In the run-up to the 21st United Nations Climate Change Conference in Paris, later this year, pressure is mounting on governments to take radical action to safeguard the environment.
Less well-known than the UN conference, are this year’s celebrations to mark the 50th anniversary of the Council of Europe’s pioneering environmental protection scheme – the European Diploma for Protected Areas.
Established in 1965, when few scientists voiced concerns about the environment, the diploma protects natural and semi-natural habitats of exceptional importance, which contribute to the preservation and sustainable development of Europe’s natural heritage and biological, geological and landscape diversity.
The diploma is original in being the first European nature conservation tool to treat natural areas as heritage sites, recognising their aesthetic value and contribution to human well-being as well as their intrinsic environmental value. It ensures natural resources are managed in a way that is both environmentally safe and democratic. The sites are open to the public and may involve the local population in their management and sustainable use.
The diploma marked the beginning of a process leading to the Council of Europe’s ‘Bern Convention’ on the Conservation of European Wildlife and Natural Habitats – Europe’s only treaty on bio-diversity – and its subsequent environmental programmes, including, currently, on climate change.
Today, 73 protected areas hold the diploma in 28 European countries. The areas concerned range from the virgin forests and marshland of Sweden’s Muddus National Park, to the unspoilt mountains and rivers of Russia’s Teberda National Biosphere Reserve, from the marshlands and peat bogs of Germany’s Wurzacher Ried Nature Reserve to coastlines like Italy’s Maremma Regional Park and to cultivated or inhabited landscapes such as the United Kingdom’s Peak District Nature Park, with its beautifully-restored villages.
The diploma is only awarded to projects managed according to the highest standards. To ensure these standards are maintained, it is initially awarded for a fixed, five-year period, which can be renewed. Renewal of the diploma is not automatic, however, and may be delayed while necessary changes are made. Site management is therefore a continuous, long-term investment. The diploma has been withdrawn just once; from the Pyrenees National Park in France following inappropriate building work expressly forbidden by the diploma.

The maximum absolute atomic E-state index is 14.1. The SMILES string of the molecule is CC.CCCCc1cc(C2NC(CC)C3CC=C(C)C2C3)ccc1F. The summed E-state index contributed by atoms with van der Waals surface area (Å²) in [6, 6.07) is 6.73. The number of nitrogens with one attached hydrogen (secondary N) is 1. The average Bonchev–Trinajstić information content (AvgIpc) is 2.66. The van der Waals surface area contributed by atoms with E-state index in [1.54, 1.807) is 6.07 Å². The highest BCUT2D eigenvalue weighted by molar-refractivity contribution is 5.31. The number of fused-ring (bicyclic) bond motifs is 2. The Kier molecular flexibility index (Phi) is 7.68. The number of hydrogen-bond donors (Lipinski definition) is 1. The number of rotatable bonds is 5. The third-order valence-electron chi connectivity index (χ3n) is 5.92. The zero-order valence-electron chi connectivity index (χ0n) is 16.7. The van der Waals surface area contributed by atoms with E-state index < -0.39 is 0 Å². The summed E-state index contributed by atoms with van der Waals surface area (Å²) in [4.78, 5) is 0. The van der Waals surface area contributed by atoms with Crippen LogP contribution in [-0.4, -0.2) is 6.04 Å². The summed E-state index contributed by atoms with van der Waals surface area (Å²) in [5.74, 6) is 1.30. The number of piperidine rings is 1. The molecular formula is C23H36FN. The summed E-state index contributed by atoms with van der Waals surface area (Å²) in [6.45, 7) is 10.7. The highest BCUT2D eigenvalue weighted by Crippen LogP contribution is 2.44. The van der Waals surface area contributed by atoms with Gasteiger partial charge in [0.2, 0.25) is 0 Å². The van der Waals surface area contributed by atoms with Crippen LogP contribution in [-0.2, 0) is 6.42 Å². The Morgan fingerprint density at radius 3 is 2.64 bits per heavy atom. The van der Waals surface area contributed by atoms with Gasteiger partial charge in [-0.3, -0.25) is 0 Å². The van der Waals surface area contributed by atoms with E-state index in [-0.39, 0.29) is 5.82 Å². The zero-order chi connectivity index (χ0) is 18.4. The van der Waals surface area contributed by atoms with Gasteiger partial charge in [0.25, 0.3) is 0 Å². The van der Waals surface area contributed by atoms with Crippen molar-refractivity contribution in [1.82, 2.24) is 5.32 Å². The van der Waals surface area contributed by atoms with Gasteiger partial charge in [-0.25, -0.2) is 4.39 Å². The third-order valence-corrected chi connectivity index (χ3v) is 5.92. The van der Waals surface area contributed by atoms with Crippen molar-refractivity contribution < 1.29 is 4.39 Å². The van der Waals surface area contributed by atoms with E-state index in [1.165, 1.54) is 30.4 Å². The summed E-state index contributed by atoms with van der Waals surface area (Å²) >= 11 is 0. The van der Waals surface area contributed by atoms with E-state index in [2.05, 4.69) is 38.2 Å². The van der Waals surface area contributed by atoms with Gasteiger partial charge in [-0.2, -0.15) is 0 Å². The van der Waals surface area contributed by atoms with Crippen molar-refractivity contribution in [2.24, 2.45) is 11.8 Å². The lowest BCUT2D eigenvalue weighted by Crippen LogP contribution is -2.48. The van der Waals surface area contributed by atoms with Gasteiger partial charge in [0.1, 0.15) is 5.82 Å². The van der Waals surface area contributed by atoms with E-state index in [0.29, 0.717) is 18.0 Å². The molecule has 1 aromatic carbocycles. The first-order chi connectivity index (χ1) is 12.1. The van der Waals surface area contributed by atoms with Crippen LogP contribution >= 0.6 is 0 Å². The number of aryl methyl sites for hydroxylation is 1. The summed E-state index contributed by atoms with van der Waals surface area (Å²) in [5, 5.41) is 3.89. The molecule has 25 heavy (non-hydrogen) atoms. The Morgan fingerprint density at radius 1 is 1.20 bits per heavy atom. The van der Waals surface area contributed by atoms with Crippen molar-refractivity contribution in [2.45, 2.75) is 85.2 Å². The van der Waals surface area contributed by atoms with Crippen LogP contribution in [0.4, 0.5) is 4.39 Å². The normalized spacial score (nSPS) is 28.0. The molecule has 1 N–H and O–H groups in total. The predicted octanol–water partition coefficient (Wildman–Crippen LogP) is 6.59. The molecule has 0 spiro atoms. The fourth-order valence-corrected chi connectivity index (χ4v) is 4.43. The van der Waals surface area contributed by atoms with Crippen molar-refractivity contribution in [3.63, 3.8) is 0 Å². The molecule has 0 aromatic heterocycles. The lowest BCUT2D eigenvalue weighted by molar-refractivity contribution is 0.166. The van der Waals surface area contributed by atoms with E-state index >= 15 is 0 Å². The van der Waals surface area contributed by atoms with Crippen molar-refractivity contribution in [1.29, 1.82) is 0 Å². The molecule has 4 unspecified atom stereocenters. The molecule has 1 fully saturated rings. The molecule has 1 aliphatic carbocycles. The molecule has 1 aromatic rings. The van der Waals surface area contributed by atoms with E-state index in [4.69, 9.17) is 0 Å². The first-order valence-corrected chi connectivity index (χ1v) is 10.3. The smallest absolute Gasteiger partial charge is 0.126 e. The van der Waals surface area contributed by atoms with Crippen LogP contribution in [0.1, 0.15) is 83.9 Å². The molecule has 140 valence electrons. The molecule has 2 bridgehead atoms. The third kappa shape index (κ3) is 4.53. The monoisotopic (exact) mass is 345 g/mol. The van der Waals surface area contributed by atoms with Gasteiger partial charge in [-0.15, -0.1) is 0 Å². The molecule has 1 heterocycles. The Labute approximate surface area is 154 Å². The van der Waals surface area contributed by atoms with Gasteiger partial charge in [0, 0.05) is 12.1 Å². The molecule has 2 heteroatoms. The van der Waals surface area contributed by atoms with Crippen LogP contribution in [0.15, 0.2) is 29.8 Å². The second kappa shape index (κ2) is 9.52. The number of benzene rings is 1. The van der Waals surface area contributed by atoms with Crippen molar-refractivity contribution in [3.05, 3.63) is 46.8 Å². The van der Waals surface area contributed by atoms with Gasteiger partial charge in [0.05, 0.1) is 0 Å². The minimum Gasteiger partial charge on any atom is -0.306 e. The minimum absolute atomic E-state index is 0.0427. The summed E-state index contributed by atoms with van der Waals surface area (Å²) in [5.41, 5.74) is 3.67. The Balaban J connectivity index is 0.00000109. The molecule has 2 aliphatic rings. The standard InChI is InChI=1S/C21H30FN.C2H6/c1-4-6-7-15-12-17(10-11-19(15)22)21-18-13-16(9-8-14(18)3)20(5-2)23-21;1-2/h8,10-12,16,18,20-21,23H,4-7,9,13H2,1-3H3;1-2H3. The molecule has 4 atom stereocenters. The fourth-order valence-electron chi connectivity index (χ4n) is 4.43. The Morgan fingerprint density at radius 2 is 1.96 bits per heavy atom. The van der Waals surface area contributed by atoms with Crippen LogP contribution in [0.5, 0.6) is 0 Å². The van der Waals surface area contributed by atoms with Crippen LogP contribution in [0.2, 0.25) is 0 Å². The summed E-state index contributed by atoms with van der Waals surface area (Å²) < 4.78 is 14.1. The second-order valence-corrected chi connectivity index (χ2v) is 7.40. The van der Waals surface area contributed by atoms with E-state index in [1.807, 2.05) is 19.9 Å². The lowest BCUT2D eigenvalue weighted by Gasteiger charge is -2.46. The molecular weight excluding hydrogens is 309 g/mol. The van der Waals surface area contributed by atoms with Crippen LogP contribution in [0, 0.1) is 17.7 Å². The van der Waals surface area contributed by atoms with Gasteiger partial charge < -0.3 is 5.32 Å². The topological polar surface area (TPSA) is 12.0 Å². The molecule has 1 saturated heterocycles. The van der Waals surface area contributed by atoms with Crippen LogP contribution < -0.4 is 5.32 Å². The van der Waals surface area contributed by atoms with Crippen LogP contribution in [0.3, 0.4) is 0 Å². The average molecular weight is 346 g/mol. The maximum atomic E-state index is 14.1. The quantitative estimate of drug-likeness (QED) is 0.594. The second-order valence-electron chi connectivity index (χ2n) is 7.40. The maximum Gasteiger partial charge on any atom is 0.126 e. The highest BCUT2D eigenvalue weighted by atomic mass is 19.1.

In its 50 years, the diploma has achieved much, spawning a growing and unique network of sites, which are models of innovative conservation practice. They serve as a last refuge for endangered and migrating species, and have ensured, for example, the reintroduction of the ibex in France, the chamois and osprey in Italy and the bison in Russia. They also provide essential data on ecosystems and contribute to comprehensive inventories on Europe’s fauna and flora, including less-well-known species.
Importantly, the sites give the public access to their natural heritage and also benefit local economies and tourism, boosting sales of local produce, providing accommodation, information centres, and nature trails, educational programmes and facilities for people with disabilities.
The increasing numbers of visitors to protected sites is both welcome and a challenge. Tourism and conservation must be held in balance. Controls on the use of cars and the creation of some no-go areas can be necessary; while innovative and democratic developmental projects are also required to ensure the sites do not become nature museums.
For fifty years, the diploma has protected European biodiversity. Continued government support and funding over the next 50 years are vital. Biodiversity is essential for our economic prosperity, social justice, security, health and well-being. Most importantly, it can help counter the ecological crisis which is threatening the maintenance of our quality of life, the protection of our common interests and our long-term survival.